Starting from the bottom, you can begin by taking the black pole and screwing it into the bottom base. The X bottom has a hole with threads to screw the whole thing in. There was a bit of difficulty at first, as lining up the threads was not the easiest, but this predicament was solved by placing the base on a flat surface prior to mounting. The base has four rubber pads underneath. This should help prevent the base from scratching the surface it sits upon, while providing enough grip to prevent the base from sliding around. Obviously, the weight of the monitors will do this too. The base, as well as most of the other components, are black in color. It is covered in a gritty like surface, making it feel a bit more industrial. Next, you can slide the plastic holder around the vertical bar. This is actually used to help with cable management, as you can feed your connection and power cables through this loop to make for a cleaner finished product.
The next step in assembling this stand is to slide a metal ring down to my preferred height. This silver ring is helpful as it keeps the two arms at this level during installation. However, I doubt it plays too much of a role in actually supporting the arms. Once you find the right height for your setup, you can lock this in place with a tiny screw and an included tool. The pole allows for a total of 34.3cm of space to adjust the height, although it will vary based on the size of your monitor. Afterwards, take the two wing arms and place them in. These pieces are fully metal, with exception of a plastic ring, which makes contact with the vertical cylindrical pole. The arms are very sturdy, but they are also kind of heavy. That being said, if the extra weight means stronger arms, then I am all for it. On the other hand, this does make height adjustment after the fact a bit more difficult, as you will need to pull out some tools to raise or lower your stand. As you can see, both of these pieces are identical, so it does not matter which arm you put on each side. However, these two pieces must be put together, meaning each monitor cannot be independently height adjusted. While it may not be a huge deal to some people, others may have slightly different VESA mount locations on their monitors in relation to the display, causing for slight differences in height between different models of monitors. Your mileage may vary, and I will see how this affects me later on when I mount my own two monitors.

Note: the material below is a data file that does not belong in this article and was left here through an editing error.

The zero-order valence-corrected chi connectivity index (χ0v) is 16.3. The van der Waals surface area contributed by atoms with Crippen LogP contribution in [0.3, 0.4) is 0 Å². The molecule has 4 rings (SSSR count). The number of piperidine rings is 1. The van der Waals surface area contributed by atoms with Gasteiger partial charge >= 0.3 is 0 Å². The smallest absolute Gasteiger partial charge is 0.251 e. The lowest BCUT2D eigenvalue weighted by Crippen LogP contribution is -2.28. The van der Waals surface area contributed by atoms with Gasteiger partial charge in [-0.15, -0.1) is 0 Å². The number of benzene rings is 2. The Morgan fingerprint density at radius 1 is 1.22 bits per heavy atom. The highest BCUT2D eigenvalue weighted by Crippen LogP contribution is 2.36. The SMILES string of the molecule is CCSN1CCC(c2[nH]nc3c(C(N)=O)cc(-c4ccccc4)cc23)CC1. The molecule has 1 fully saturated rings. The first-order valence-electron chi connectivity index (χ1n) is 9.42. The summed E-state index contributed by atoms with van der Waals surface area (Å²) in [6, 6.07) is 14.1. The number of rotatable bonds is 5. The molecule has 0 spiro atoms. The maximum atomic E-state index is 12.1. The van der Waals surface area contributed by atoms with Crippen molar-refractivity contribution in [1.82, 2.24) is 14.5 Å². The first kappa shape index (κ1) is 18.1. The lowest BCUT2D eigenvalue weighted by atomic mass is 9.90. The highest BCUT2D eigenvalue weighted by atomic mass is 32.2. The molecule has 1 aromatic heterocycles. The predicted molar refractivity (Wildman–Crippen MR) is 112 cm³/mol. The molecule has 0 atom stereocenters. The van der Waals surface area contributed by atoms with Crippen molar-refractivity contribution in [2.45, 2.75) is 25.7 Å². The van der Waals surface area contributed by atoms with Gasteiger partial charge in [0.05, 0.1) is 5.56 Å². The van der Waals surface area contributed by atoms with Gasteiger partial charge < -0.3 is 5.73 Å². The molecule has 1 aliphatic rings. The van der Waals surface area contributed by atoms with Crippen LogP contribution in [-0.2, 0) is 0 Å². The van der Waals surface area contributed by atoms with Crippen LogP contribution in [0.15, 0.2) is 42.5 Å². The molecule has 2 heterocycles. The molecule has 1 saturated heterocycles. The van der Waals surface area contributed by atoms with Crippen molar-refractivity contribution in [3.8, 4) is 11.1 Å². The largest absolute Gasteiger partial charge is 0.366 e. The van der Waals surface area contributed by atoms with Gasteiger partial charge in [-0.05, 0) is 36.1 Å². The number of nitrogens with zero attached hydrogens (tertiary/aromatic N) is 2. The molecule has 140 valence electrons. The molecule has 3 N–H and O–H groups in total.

After installing everything, the stand itself measures in at dimensions of 71.5cm in width, 40.1mm in height, and 24.6mm in depth. In addition, the SilverStone ARM23BS weighs approximately 2.61kg with no monitors installed. Most, if not all, of these numbers will change once you have installed the monitors.
Before you can mount the two monitors, you will need to put a pivoting head on each side. There are three pieces involved here, including the head, plastic knob at the back, and a plastic washer. This gets slotted through the horizontal slit on the arm, and can be slid along depending on your setup. The head here can tilt and swivel in a range of fifteen degrees each way, making for quite a bit of flexibility. In addition, the head can be rotated for a full 360 degrees, allowing for horizontal or vertical configurations on your monitors. As you can also see, my Dell UltraSharp U2414H is already mounted here, with the standard VESA mounting. Two different mount positions of 100mm and 75mm are available. Each monitor can weigh up to 8kg or 17.6lbs on each side, with a maximum monitor size of 24". The heads are also torque adjustable, meaning they can be loosened or tightened to make rotating, tilting, or swiveling easier or harder.
As for mounting, four standard VESA-compatible screws are provided for each side. SilverStone recommends you to first screw in two screws at the top, and place the monitor onto the head. However, before fully attaching the one monitor, I moved to the second monitor to place that on. This is because once one monitor is sitting on one side, the stand becomes out of balance, causing it to tip over. This would not be an issue with desk-mounted monitor mounts either, but as the ARM23BS sits merely on the surface, SilverStone recommends having a second person to help. This also means you will need to put two monitors on this stand, unless you can orient the single monitor in a way that still is balanced. Otherwise, once the stand is stable, you can finish the mounting process by screwing in the rest of the screws.